In Australia, it’s a bit of a grey area with no definitive answer, but a little commonsense goes a long way. While there is no legal requirement to inform your employer about any mental health concerns unless they may endanger the safety of yourself or your colleagues (i.e. if you operate heavy machinery or are required to, say, make important decisions that affect the safety of others), being open and honest can have its advantages.
For one, you might find that your employer can make a few small changes to your work structure to have big impacts on your ability to perform. A small change made by your boss could affect how you manage deadlines, and things like the potential to work from home when required and setting more realistic expectations around flexibility can be invaluable.
And as managers are becoming more aware of the importance of a clean bill of health for their employees at every level, discreetly informing them of what’s going on doesn’t have the same taboo attached to it as it once might have.
There’s also the fact that a change in the state of your mental health could mean a change in your ability to carry out work tasks, or just a general (and usually noticeable) shift in your attitude that, without context, could become hard for your employer and colleagues to navigate.
By being open and honest about these changes you create a dialogue that can help alter existing and often outdated attitudes, as well as give your co-workers the ability to come to the table in terms of making your work life better.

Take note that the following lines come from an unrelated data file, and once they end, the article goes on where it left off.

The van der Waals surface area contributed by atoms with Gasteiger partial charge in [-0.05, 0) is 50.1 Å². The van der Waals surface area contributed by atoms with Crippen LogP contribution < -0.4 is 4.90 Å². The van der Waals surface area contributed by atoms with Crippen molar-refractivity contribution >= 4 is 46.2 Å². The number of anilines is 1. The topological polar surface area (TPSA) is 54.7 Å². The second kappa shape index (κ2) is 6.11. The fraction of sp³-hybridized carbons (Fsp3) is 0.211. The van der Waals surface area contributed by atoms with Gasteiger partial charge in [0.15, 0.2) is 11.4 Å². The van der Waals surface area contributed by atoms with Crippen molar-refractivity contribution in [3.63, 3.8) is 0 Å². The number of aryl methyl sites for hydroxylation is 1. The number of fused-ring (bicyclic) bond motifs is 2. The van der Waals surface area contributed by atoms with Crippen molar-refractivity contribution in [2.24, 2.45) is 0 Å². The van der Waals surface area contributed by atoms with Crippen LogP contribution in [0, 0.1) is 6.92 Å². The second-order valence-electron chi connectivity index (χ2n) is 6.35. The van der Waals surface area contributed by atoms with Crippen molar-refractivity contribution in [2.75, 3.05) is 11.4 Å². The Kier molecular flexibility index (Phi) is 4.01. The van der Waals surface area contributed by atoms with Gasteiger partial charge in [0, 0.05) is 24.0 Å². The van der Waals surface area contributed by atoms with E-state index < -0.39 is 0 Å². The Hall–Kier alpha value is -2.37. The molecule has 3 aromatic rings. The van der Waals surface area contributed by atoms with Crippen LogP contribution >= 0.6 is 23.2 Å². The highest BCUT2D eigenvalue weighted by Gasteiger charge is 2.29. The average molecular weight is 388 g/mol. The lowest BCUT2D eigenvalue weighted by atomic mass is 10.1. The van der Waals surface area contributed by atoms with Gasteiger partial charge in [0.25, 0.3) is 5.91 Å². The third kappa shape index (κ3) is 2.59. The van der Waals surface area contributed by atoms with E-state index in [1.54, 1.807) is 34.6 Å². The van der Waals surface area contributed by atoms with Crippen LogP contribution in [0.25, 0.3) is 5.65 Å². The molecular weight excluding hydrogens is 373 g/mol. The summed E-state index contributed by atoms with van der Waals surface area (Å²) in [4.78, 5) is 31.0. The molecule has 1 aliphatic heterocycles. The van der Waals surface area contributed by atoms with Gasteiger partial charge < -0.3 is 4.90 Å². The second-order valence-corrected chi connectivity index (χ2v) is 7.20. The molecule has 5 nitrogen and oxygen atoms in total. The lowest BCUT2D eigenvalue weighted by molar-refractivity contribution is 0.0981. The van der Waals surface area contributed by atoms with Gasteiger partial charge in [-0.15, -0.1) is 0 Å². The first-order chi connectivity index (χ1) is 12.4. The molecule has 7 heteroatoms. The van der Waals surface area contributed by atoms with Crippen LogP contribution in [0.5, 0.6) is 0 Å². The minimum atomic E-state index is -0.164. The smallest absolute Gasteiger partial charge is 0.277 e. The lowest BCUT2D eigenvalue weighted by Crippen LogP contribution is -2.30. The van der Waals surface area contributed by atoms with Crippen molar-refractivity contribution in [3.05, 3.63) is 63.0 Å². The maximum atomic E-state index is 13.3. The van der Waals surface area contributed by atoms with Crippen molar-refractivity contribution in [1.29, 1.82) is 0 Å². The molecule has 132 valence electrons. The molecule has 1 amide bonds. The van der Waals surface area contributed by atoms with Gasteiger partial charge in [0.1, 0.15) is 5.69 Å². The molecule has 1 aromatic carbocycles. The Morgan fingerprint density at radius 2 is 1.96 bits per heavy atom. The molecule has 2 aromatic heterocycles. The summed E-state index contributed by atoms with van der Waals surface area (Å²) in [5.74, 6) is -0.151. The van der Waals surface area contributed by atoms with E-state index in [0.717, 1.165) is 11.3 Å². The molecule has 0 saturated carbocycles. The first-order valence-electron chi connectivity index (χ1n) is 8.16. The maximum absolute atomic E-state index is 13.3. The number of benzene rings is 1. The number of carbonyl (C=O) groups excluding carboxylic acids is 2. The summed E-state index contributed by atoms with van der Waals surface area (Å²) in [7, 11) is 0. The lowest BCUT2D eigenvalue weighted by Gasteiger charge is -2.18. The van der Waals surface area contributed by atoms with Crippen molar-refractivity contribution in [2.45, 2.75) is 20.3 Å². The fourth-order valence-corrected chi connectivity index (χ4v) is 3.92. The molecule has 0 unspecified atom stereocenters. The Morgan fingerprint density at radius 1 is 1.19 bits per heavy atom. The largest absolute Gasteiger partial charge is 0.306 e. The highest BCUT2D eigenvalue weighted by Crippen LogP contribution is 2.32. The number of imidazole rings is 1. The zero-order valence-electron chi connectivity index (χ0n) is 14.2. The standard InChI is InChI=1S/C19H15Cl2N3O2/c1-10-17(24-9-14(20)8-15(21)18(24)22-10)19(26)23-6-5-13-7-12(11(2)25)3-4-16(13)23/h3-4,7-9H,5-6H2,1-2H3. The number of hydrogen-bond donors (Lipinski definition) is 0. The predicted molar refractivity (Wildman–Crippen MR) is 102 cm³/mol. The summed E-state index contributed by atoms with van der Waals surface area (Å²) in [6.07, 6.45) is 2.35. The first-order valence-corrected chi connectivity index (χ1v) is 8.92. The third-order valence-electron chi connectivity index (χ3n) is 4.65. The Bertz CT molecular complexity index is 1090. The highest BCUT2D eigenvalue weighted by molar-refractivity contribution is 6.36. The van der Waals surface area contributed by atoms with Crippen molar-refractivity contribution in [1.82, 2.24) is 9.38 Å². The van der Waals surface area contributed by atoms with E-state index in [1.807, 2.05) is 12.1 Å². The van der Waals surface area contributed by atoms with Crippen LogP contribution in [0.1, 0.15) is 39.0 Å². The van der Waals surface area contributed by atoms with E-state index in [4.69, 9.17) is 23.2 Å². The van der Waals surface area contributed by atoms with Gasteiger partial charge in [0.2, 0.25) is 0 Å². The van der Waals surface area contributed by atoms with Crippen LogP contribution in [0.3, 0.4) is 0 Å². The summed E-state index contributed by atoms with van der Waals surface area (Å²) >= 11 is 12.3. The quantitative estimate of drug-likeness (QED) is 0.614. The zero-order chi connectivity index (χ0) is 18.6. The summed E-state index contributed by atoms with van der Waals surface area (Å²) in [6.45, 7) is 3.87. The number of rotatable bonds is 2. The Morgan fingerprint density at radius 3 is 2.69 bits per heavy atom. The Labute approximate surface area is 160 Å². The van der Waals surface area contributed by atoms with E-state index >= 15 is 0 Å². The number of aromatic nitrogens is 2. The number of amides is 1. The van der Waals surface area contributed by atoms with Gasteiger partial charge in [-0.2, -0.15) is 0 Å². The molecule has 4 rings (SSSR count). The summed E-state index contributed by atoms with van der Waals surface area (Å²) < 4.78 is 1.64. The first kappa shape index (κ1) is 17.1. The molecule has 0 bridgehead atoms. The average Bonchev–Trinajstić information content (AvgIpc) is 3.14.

On the other hand, there is nothing wrong with wanting to maintain a high degree of privacy when it comes to your health, mental or physical, and that’s fine too.
What matters the most is that you are open about your needs, even if the causes are kept to yourself, so that your employer has the best tools to help you build a mutually beneficial working environment (and no valid excuses not to).
Is it okay to call in sick?
Most Australians who work on a full-time basis are given at least 10 days of paid personal leave per year. And though some workplaces require a doctor’s certificate in the instance of a sick day, a GP will be able to provide this if you need to take the time to get your mental health in order.
If you already have a diagnosis of something like clinical depression, then you should have no trouble being open and honest if you require a medical note. But even if you do not, a trip to the clinic to see a GP is a great opportunity to have a chat about what you could be experiencing in more detail, as well as a good chance to take a look at some of the potential causes for not feeling 100 per cent.
Remember, it’s important to communicate as much as possible here: the goal is to get back to work feeling on top of things within a workable timeframe.